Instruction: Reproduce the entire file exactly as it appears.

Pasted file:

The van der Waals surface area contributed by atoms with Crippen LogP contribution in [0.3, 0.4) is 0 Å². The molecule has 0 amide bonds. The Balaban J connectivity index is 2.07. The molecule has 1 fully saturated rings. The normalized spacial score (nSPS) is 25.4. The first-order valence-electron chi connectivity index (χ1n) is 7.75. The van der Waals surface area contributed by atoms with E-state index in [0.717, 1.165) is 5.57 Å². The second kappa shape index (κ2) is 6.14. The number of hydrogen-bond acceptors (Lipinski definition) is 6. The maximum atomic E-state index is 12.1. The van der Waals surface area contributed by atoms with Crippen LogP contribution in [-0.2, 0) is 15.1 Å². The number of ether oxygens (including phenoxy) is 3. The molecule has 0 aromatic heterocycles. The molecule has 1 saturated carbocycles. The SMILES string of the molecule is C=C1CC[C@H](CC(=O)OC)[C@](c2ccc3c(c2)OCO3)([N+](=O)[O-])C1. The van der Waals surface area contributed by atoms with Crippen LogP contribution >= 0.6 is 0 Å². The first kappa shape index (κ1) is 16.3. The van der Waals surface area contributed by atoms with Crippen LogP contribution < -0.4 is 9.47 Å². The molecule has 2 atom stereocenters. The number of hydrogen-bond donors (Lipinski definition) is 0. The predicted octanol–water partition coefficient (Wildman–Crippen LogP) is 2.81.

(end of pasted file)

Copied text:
The van der Waals surface area contributed by atoms with Crippen LogP contribution in [0.3, 0.4) is 0 Å². The molecule has 0 amide bonds. The Balaban J connectivity index is 2.07. The molecule has 1 fully saturated rings. The normalized spacial score (nSPS) is 25.4. The first-order valence-electron chi connectivity index (χ1n) is 7.75. The van der Waals surface area contributed by atoms with E-state index in [0.717, 1.165) is 5.57 Å². The second kappa shape index (κ2) is 6.14. The number of hydrogen-bond acceptors (Lipinski definition) is 6. The maximum atomic E-state index is 12.1. The van der Waals surface area contributed by atoms with Crippen LogP contribution in [-0.2, 0) is 15.1 Å². The number of ether oxygens (including phenoxy) is 3. The molecule has 0 aromatic heterocycles. The molecule has 1 saturated carbocycles. The SMILES string of the molecule is C=C1CC[C@H](CC(=O)OC)[C@](c2ccc3c(c2)OCO3)([N+](=O)[O-])C1. The van der Waals surface area contributed by atoms with Crippen LogP contribution >= 0.6 is 0 Å². The first kappa shape index (κ1) is 16.3. The van der Waals surface area contributed by atoms with Crippen LogP contribution < -0.4 is 9.47 Å². The molecule has 2 atom stereocenters. The number of hydrogen-bond donors (Lipinski definition) is 0. The predicted octanol–water partition coefficient (Wildman–Crippen LogP) is 2.81.